Bedford schools set to be advised to ‘stick with mask wearing’ after Covid restrictions end on July 19

Borough council advises masks should be worn due to high infection rates in the area

Schools in Bedford are likely to be advised to ‘stick with’ mask wearing after national restrictions end on July 19, a meeting heard.

The borough council is set to continue to go its own way on school mask wearing, which has not been a national requirement, because of the high infection rates in the area.

Ben Pearson the council’s chief officer for education, SEND and school infrastructure, said: “The current Department for Education advice is that masks don’t need to be worn in school, but Bedford borough’s advice to every school is you’ve got to carry on wearing masks.”

Schools in Bedford are likely to be advised to ‘stick with’ mask wearing after national restrictions end on July 19,

Mr Pearson told the children’s services overview and scrutiny committee on Monday, July 6 that it is his view that the advice will not change if case numbers remain high.

He added that the advice is to “stick with it because we know the mitigations are working.”

With the end of term being on July 22, only a few days after so-called freedom day on July 19, Mr Pearson urged: “Please stick with it for the next three weeks and get us to the summer holidays and then we will review it from there.”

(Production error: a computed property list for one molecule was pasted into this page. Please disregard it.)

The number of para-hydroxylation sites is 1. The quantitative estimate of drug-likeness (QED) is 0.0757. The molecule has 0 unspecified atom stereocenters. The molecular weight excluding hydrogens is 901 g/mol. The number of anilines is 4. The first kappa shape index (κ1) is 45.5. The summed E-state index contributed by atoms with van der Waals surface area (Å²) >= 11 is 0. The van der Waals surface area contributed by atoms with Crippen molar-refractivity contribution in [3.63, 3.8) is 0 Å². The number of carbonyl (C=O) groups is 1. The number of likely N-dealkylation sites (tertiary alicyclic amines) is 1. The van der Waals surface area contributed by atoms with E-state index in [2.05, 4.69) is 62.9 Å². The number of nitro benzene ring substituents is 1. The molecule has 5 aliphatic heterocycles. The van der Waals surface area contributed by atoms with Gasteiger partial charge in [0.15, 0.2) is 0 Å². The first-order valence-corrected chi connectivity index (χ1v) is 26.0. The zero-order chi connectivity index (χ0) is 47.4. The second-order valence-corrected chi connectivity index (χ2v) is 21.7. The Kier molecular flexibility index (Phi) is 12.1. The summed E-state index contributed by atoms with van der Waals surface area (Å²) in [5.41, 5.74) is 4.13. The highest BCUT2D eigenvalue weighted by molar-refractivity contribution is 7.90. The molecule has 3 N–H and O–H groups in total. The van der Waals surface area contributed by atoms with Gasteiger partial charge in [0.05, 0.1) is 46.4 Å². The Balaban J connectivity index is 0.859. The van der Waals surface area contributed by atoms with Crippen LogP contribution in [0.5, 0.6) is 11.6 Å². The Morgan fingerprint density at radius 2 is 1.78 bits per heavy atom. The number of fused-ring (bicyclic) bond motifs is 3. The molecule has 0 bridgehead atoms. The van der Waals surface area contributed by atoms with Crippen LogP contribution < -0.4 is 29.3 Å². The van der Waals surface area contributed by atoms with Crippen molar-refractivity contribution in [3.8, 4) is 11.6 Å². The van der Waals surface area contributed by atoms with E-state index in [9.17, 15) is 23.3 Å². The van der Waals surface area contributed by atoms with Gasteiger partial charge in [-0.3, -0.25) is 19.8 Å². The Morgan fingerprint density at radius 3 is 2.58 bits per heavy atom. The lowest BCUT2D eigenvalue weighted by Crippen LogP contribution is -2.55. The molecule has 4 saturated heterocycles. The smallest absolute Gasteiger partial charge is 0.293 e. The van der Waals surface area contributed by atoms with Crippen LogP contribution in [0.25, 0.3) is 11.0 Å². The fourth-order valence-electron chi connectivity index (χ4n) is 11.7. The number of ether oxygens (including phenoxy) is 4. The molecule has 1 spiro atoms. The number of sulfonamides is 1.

The committee, which is continuing to meet remotely, also heard of the massive impact that covid is having on children’s learning.

Mr Pearson said: “In the last two weeks we have had 161 cases in schools which is huge and we are really concerned.

“Last Wednesday there were two cases of covid at Wixams secondary.

“We met with Wixams secondary this morning (Monday) and they now have 32 confirmed cases with the whole of their year nine group self-isolating.”

But the meeting heard that the infections are not being shared between pupils in schools. The spread is happening outside the school gates.

“This is around community transmission,” said Mr Pearson. “It’s around children playing together and people going to each other’s houses.”

Education chiefs have concerns for year 10s heading into next year’s exams after having to isolate up to four times this year, and its disruption to their learning.

The committee also heard anecdotal evidence of students who have not been self-isolating and learning while at home.

Cllr John Wheeler (Cons, Wootton) said: “There seems to be a lack of concern, with children who are meant to be isolating but aren’t.”

Mr Pearson said: “Children isolating are meant to be at home learning.

“I don’t want to see them out and about, that’s not what they should be doing.